Commissioner Byrne calls for defence against bioterrorism

Commissioner for health and consumer protection, David Byrne, called for an urgent review of EU defence mechanisms against potential bioterrorism attacks on its food chain. The commissioner told EU ministers of agriculture in Luxembourg on 23 October that he would talk to several ministers of health later this week to discuss relevant defence mechanisms.

Commissioner Byrne told the farm ministers that the recent experiences with foot and mouth disease and classical swine fever highlight “the huge damage which can result from the introduction of viruses against which our animal population are vulnerable”. He emphasised that the EU’s food production and distribution systems are vulnerable to potential attacks.

The Commission will raise the issue of bio-terrorism at the meetings of the Standing Committee on Foodstuffs, and the Standing Veterinary Committees on Public Health and the Veterinary Health. “The intention is to begin a process for the urgent review of our present defence systems against any potential bio-terrorism attack in the areas of animal and food production,” said Mr Byrne.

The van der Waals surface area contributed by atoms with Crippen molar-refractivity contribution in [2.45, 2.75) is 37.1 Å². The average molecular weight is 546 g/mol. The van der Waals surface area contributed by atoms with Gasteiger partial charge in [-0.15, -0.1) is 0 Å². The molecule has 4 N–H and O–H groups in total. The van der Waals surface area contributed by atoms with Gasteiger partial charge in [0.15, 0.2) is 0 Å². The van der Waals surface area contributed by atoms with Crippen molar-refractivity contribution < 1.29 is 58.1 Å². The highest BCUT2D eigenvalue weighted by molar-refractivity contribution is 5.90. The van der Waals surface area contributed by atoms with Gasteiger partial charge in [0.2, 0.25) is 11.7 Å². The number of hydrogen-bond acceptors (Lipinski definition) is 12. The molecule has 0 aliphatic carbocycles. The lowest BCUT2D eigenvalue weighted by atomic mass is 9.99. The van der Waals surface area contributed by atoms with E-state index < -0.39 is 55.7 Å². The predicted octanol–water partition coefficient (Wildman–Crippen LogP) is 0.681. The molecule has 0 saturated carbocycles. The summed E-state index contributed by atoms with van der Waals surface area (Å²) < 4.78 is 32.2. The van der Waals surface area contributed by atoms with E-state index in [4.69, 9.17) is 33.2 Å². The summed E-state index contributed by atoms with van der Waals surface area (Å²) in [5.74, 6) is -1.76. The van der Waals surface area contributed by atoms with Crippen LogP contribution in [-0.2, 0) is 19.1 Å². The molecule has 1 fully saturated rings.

The farm ministers discussed several other issues at the Council meeting in Luxembourg:

  • BSE: latest scientific research on possible occurrence of BSE in sheep and goats.
  • GMOs: Commission’s proposals from July for new directives on GMO labelling and traceability (see EURACTIV of25 July 2001), and on labelling of animal feed (see EURACTIV of12 October 2001). The Commission hopes that these new proposals will lead to the lifting of the moratorium on the marketing of new GMOs in the EU. However, the GMO working group did not give their opinion at their first meeting in mid-October. Austria, Denmark, France, Greece, Italy and Luxembourg are not willing to authorise new GMOs until new directives come into force.
  • Beef market: the ministers discussed the bad situation in the beef market and asked the Commission and the special agriculture committee to prepare proposals for a dynamic management of this market.
  • Foot and mouth disease: the UK delegation expressed the hope that EU restrictions against Britain can gradually be lifted as there have been no new cases of this disease since 30 September.

 

The European Commission adopted an action plan to respond to potential threats of bio and nuclear terrorism on 12 October (see EURACTIV of11 October 2001). Another package of measures will be adopted at a conference organised by the Belgian Presidency of the EU in the beginning of December. This conference will prepare a short, medium and long-term working programme to defend the EU from threats of nuclear, biological and chemical warfare.

 

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